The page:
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Ronny Amoroso, of Baton Rouge, gets his Pfizer-BioNTech COVID-19 vaccine from Our Lady of the Lake medical assistant Epeka Wenzy at the Our Lady of the Lake Physician Group Injection Clinic Perkins, at Pennington Biomedical Research Center, Monday, July 26, 2021.

When Louisiana lawmakers passed legislation back in June barring schools and universities from enforcing COVID vaccine requirements, they agreed that the protections would only be needed for a limited period of time.

By that point, more than 3 million vaccine doses had been administered in Louisiana and data proved the jabs both safe and effective against COVID-19.

But vaccine skeptics in the statehouse didn’t trust the nation’s scientists. They claimed that because the vaccines had been approved under emergency-use authorization, they hadn’t been fully vetted, ignoring the rigorous clinical trials that had demonstrated their effectiveness.

Republican state lawmakers decided legislation banning certain COVID vaccine requirements was necessary – at least until the U.S. Food and Drug Administration granted the vaccines full approval.

So, when federal regulators fully authorized the Pfizer-BioNTech vaccine for people aged 16 and up at the end of August, those doubts should have been settled.

Not so.

Instead, some lawmakers latched on to a farfetched conspiracy theory that’s become increasingly popular among anti-vaccine activists: that the FDA didn’t really fully authorize the Pfizer vaccine.

In a meandering letter sent to Gov. John Bel Edwards on Wednesday, published on Louisiana House of Representatives letterhead, ten GOP legislators demanded the state Health Department buck the FDA and declare that no vaccines with full approval are available in Louisiana.

Much of their argument is incomprehensible. But it boils down to the incorrect notion that doses of the Pfizer vaccine manufactured prior to the full FDA approval aren’t fully authorized.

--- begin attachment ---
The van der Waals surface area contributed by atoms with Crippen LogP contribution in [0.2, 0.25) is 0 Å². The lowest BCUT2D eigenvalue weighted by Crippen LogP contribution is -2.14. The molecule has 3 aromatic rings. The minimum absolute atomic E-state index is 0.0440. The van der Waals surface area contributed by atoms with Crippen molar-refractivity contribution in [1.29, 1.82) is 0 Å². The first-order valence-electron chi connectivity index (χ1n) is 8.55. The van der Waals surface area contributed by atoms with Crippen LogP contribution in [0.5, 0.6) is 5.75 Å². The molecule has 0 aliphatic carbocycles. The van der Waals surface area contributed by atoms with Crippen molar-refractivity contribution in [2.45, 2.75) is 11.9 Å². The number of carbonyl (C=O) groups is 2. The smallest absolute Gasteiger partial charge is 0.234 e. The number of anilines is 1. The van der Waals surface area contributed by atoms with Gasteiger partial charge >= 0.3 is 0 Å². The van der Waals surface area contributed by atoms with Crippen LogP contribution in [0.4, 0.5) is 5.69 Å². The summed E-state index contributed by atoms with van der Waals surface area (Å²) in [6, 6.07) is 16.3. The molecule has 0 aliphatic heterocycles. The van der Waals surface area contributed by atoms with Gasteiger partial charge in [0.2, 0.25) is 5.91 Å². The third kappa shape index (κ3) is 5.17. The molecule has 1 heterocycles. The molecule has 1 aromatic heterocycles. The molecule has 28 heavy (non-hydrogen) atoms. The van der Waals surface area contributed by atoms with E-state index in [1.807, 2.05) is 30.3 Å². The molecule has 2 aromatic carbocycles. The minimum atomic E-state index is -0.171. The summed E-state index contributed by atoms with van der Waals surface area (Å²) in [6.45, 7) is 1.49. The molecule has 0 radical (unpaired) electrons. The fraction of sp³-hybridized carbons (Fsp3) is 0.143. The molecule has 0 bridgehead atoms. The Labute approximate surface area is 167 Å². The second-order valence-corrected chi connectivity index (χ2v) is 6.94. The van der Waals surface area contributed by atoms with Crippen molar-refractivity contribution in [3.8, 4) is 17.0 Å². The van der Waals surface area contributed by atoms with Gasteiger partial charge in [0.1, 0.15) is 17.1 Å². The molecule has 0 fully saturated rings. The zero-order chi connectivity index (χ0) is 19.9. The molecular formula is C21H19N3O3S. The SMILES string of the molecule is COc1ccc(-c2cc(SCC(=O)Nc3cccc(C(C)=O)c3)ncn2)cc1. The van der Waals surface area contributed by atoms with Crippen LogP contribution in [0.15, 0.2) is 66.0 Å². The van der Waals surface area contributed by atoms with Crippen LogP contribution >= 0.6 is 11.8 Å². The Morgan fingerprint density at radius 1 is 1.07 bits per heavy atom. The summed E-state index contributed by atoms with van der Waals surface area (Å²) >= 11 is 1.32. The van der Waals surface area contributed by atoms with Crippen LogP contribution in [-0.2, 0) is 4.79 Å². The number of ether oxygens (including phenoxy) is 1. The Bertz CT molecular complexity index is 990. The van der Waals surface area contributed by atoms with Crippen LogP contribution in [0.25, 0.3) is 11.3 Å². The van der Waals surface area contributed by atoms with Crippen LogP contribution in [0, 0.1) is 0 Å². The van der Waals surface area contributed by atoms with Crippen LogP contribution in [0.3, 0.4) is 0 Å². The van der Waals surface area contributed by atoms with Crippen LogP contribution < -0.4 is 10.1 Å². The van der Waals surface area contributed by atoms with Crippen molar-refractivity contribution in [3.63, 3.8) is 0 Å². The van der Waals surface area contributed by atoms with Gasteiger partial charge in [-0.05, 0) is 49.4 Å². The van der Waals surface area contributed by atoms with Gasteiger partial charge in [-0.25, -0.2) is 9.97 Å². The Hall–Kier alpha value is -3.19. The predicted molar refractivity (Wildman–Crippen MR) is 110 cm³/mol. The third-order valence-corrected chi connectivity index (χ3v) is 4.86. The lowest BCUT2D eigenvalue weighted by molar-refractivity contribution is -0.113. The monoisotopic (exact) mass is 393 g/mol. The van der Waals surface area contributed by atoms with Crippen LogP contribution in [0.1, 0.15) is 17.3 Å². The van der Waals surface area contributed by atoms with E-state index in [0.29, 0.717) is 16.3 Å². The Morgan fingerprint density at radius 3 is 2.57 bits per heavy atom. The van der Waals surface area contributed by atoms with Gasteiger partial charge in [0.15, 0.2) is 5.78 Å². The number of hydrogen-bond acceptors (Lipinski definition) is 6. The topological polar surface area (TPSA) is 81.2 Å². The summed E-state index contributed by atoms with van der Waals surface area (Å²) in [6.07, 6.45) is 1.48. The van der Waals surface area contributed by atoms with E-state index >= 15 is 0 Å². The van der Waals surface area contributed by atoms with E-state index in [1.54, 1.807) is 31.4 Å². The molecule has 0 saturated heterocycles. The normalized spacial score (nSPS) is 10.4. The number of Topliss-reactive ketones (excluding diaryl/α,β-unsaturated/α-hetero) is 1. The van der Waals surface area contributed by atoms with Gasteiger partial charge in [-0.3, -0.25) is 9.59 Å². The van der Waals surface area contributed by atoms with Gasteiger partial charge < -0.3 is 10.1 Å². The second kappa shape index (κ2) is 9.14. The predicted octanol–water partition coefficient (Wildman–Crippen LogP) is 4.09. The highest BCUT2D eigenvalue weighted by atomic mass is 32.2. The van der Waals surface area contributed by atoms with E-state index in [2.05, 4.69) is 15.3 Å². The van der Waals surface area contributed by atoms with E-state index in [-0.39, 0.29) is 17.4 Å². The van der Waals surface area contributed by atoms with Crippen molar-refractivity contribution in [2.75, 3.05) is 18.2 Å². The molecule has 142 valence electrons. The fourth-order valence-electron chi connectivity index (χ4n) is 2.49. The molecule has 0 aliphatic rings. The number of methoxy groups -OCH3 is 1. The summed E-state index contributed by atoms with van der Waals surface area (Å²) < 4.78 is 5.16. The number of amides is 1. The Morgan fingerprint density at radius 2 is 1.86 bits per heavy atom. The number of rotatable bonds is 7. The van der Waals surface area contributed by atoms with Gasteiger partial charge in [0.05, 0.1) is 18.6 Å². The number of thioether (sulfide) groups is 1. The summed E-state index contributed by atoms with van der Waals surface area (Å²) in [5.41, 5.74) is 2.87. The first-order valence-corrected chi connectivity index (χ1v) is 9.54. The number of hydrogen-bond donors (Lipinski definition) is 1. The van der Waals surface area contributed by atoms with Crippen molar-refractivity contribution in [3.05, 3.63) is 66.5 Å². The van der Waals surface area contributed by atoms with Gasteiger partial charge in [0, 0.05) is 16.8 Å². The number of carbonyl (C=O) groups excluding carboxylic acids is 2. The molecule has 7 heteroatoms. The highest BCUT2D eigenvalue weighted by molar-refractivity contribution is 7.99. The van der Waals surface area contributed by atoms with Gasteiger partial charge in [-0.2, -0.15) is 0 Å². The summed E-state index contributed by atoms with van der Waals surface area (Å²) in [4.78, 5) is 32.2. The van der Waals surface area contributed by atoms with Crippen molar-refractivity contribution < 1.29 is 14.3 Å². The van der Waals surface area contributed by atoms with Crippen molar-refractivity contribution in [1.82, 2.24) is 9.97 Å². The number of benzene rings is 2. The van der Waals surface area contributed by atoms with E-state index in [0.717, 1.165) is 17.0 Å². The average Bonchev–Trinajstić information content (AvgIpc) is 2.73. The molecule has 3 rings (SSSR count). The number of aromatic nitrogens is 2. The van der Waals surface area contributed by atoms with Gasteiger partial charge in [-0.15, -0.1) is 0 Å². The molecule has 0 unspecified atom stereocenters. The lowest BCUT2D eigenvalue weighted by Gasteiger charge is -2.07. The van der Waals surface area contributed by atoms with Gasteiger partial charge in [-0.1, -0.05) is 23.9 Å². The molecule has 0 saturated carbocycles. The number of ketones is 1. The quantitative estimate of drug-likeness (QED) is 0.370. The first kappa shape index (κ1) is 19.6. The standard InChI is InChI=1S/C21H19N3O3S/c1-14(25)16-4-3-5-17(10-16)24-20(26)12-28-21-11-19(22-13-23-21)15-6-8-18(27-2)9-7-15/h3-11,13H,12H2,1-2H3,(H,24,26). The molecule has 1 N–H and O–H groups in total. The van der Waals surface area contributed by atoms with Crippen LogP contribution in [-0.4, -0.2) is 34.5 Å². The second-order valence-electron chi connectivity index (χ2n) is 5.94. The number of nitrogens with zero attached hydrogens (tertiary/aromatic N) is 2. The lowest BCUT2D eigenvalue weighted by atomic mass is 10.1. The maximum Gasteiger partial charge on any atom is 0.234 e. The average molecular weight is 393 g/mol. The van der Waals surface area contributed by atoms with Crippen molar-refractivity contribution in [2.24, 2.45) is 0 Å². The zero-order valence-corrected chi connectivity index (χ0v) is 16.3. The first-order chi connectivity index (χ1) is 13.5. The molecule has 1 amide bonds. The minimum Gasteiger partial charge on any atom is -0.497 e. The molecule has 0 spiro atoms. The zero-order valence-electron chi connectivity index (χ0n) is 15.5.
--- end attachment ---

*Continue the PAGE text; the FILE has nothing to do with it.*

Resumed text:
The letter is “complete nonsense” and misunderstands the FDA approval process, said Nathan Cortez, a law professor at Southern Methodist University in Dallas.

When the FDA granted full approval for the two-dose Pfizer regiment, the product received a new trade name, Comirnaty – but its formulation remained the same and the FDA said it could be used interchangeably with existing stock of the Pfizer vaccine.

“No serious person would argue that the decision renders the vaccine to be a completely different vaccine,” Cortez said. “This letter deserves all the mockery and derision it gets.”

A spokesperson for the governor, Christina Stephens, said Edwards hasn’t read the letter and doesn’t intend to.

“This letter is ridiculous,” Stephens said. “It's rife with disinformation, which is particularly dangerous to share during a pandemic and could result in immense and irreparable harm to families across this state."

The letter is the latest effort by a vocal cohort of state lawmakers to sow doubts about the COVID vaccines and comes as Louisiana recovers from its fourth surge of the deadly virus, which pushed hospital capacity to the brink and killed thousands of Louisiana residents.

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More than 12,300 people across Louisiana have died of the coronavirus disease, and another 1,600 deaths are considered likely from COVID-19, according to Health Department data. The vast majority of those deaths were among people unvaccinated against COVID.